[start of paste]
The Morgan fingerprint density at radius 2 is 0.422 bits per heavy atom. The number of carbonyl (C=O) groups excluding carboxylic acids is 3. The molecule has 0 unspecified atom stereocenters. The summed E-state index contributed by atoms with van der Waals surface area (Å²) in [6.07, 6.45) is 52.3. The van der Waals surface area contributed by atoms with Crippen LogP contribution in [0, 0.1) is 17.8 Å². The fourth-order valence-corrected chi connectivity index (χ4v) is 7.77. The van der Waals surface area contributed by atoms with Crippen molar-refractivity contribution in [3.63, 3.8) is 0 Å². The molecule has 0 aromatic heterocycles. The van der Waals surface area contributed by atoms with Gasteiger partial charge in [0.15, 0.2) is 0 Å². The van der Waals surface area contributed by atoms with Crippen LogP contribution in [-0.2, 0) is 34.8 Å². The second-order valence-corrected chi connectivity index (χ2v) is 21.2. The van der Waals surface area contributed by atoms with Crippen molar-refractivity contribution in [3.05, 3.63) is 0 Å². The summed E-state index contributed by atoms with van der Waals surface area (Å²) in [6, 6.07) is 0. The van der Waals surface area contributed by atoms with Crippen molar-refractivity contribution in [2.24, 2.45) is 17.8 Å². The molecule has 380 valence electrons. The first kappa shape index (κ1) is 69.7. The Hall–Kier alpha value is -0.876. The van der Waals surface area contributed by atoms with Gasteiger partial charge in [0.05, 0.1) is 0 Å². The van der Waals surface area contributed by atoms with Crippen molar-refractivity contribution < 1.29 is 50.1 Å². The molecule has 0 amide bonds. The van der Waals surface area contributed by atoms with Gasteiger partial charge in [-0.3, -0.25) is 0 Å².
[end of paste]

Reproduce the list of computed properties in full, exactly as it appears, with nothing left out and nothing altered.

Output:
The Morgan fingerprint density at radius 2 is 0.422 bits per heavy atom. The number of carbonyl (C=O) groups excluding carboxylic acids is 3. The molecule has 0 unspecified atom stereocenters. The summed E-state index contributed by atoms with van der Waals surface area (Å²) in [6.07, 6.45) is 52.3. The van der Waals surface area contributed by atoms with Crippen LogP contribution in [0, 0.1) is 17.8 Å². The fourth-order valence-corrected chi connectivity index (χ4v) is 7.77. The van der Waals surface area contributed by atoms with Crippen molar-refractivity contribution in [3.63, 3.8) is 0 Å². The molecule has 0 aromatic heterocycles. The van der Waals surface area contributed by atoms with Gasteiger partial charge in [0.15, 0.2) is 0 Å². The van der Waals surface area contributed by atoms with Crippen LogP contribution in [-0.2, 0) is 34.8 Å². The second-order valence-corrected chi connectivity index (χ2v) is 21.2. The van der Waals surface area contributed by atoms with Crippen molar-refractivity contribution in [3.05, 3.63) is 0 Å². The summed E-state index contributed by atoms with van der Waals surface area (Å²) in [6, 6.07) is 0. The van der Waals surface area contributed by atoms with Crippen molar-refractivity contribution in [2.24, 2.45) is 17.8 Å². The molecule has 380 valence electrons. The first kappa shape index (κ1) is 69.7. The Hall–Kier alpha value is -0.876. The van der Waals surface area contributed by atoms with Gasteiger partial charge in [0.05, 0.1) is 0 Å². The van der Waals surface area contributed by atoms with Crippen molar-refractivity contribution < 1.29 is 50.1 Å². The molecule has 0 amide bonds. The van der Waals surface area contributed by atoms with Gasteiger partial charge in [-0.3, -0.25) is 0 Å².